Minister of State for Higher Education, Mary Mitchell O’Connor TD, today launched two important initiatives for STEM (Science, Technology, Engineering and Maths) educationEducation and Skills in Ireland.

The first is DCU’s ‘A World of Opportunities’; a landmark STEM careers guide for parents, teachers and students.   In partnership the Minister launched the fifth annual I Wish showcases, which takes place across four days in Dublin and Cork next February. To mark with the occasion, I Wish has released its annual survey of more than 2,200 Transition Year students, which shows secondary school girls and their teachers still don’t know enough about STEM subjects and the careers that can follow.

Minister Mitchell O’Connor TD said, “I am delighted to be here this morning to launch these innovative STEM initiatives. The need to increase gender diversity in STEM has been widely recognised and I Wish’s research once again highlights the challenge we face to help female students build confidence in this area at second level. We need to make more young people aware of the vast learning opportunities and potential careers that exist in STEM. Dublin City University’s “World of Opportunities” careers guide addresses this knowledge gap and will hopefully inspire students across the board to consider the exciting options open to them within the STEM field. What is so enlightening about this morning is the joined up thinking between I Wish, DCU, Accenture and the support from Business in the Community Ireland (BITC) in highlighting the challenges and opportunities facing STEM education in Ireland”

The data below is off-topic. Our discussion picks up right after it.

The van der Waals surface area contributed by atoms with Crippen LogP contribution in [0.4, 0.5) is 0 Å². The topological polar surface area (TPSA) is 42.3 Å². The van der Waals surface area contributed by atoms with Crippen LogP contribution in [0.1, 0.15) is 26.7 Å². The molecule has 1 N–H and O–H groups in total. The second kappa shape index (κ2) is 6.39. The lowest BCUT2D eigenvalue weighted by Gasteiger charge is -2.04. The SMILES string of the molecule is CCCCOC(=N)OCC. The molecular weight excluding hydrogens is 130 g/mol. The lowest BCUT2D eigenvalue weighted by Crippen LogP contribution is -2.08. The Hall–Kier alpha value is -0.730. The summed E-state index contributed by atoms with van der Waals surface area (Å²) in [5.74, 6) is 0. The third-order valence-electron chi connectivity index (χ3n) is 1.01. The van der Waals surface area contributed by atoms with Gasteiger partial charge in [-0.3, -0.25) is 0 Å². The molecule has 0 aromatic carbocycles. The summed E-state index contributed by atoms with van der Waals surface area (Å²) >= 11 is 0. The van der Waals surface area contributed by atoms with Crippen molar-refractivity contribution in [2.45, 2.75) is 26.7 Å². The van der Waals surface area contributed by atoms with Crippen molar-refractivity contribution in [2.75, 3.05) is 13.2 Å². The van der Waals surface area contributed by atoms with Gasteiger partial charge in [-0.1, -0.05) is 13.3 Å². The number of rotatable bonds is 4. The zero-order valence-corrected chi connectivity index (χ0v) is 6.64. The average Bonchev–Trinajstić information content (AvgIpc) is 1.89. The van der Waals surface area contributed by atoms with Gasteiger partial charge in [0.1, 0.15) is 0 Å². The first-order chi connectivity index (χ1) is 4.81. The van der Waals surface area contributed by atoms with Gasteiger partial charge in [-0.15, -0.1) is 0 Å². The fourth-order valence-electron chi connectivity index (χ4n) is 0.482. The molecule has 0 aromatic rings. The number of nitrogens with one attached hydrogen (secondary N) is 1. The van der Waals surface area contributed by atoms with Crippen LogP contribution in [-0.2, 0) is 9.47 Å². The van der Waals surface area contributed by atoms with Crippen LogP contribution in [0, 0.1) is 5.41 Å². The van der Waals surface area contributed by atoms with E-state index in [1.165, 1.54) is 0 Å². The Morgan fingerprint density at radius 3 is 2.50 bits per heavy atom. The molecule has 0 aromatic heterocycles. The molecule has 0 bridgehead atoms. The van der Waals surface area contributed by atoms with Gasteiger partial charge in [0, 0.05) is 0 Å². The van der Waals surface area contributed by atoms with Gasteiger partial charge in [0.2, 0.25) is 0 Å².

Caroline O’Driscoll, co-founder of I Wish, says: ‘We can now demonstrate definitively that the more a girl is exposed to extracurricular STEM events, the more likely she is to take on related Leaving Cert subjects and college courses. Information and confidence are also key however. We must continuously showcase the opportunities through STEM and build girls confidence in their ability to improve people’s lives through STEM. We need to act now to make a difference.”

Eleven thousand Transition Year girls have already experienced the I Wish showcase. This year, another six thousand will be introduced to the vast number of opportunities STEM has to offer.

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